(FRANKFORT, Ky.) – The United States Department of Education (USED) has approved Kentucky’s plan to ensure equitable access to effective, engaging educators for all students.

As part of the Excellent Educators for All Initiative and as required by Title I of the Elementary and Secondary Education Act (ESEA), last year USED asked states to create new, comprehensive plans that put in place locally-developed solutions to ensure every student – regardless of race, ethnicity or national origin, zip code, wealth, or first language – would have equal access to excellent educators, and that all teachers and principals have the resources and support they need to help students reach their full potential.

“Kentucky’s state plan represents an important step toward these goals and to ensuring that all students have access to excellent, well-supported educators,” wrote Ann Whalen of the USED Office of Elementary and Secondary Education in an approval letter sent to the Kentucky Department of Education this week.

“Unfortunately, family income and race continue too often to dictate a student’s likelihood of attending a great school staffed by exceptional educators,” the letter stated.

Research has shown that the most important factor affecting student learning is the teacher. While, 99.5 percent of all courses in Kentucky are taught by highly qualified teachers, Kentucky data does show equity gaps. There are disproportionate numbers of new teachers and higher turnover rates at high poverty, high minority and lower achieving schools. At these schools, students may have a new teacher multiple years and potentially for consecutive years. As a result, students often have great difficulty in making the academic gains of their peers.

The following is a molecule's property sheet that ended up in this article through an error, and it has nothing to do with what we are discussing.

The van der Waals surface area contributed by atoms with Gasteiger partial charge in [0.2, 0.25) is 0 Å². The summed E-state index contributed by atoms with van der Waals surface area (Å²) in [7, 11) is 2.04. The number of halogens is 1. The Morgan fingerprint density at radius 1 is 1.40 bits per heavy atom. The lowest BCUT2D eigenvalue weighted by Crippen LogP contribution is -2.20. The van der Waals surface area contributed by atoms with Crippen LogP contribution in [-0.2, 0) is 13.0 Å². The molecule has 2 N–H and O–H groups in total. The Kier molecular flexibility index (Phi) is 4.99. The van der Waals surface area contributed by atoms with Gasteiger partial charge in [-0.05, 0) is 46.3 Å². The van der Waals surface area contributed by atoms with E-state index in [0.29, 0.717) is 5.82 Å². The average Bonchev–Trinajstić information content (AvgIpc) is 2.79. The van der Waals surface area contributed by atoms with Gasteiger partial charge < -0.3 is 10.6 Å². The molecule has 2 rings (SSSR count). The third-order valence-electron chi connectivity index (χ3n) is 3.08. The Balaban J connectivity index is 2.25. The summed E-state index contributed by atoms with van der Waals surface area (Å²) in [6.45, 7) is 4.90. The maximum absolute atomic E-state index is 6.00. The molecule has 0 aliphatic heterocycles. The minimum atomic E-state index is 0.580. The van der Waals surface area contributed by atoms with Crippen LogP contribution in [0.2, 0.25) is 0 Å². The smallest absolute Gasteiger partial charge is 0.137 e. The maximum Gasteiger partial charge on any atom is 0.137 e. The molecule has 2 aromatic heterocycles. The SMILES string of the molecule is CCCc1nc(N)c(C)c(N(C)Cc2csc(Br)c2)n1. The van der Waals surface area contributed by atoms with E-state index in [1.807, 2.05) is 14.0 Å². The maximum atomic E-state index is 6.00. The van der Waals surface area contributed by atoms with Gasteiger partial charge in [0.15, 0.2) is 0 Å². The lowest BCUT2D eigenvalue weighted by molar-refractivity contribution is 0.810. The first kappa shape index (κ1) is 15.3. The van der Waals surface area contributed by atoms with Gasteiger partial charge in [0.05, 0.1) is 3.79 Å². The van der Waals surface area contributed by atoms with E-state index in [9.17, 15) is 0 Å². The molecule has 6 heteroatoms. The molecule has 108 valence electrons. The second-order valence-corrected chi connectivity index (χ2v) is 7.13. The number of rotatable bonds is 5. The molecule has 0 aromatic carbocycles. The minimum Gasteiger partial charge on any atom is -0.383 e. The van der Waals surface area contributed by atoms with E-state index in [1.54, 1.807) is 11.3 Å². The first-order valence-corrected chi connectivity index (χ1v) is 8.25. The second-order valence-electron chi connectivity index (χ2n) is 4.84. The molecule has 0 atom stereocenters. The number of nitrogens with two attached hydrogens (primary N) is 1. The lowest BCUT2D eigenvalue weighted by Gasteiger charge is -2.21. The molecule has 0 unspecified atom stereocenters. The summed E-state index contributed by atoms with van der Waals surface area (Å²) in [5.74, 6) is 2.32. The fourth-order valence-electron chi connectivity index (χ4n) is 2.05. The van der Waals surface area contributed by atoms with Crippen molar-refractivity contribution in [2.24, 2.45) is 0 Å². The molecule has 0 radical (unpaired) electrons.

In addition to the federal requirement of ensuring equitable access for minority students and students of poverty, the Kentucky Department of Education (KDE) also included students with disabilities and English Language Learners in its plan.

“Kentucky is committed to all students getting a high-quality, world-class education,” Interim Commissioner Kevin Brown said. “Our students deserve it; our economic future demands it. Inequity simply doesn’t have a place in public education.”

Kentucky’s plan to eliminate identified equity gaps includes strategies focused on:

  • recruitment, hiring and placement
  • ongoing, job-embedded professional learning
  • evaluation of educators
  • retention

As an example, Kentucky will be working to support, strengthen and modify teacher preparation programs to help ensure that all teachers are ready to provide high-quality instruction to their students and are prepared for success in high-need schools. Specifically, the state plans on using regional effectiveness coaches to work with educator preparation programs to help inform teacher education faculty regarding new standards, teacher and leader evaluation systems, and teacher leadership.

It is important to note that neither the USED nor the KDE is advocating “forced transfers” of teachers or principals.

As part of its plan, the state is required to measure and evaluate progress on eliminating equity gaps, so starting in October, Kentucky’s online school report card will include an equity tab that will report measures for:

  • working conditions
  • overall teacher and principal effectiveness
  • overall teacher and principal growth rating
  • total percent of first year and Kentucky Teacher Internship Program (KTIP) teachers in all schools
  • teacher turnover rate

The Kentucky Department of Education has been working to gather input from various stakeholder groups to develop the state plan since October 2014. Kentucky’s full plan is available on the KDE website.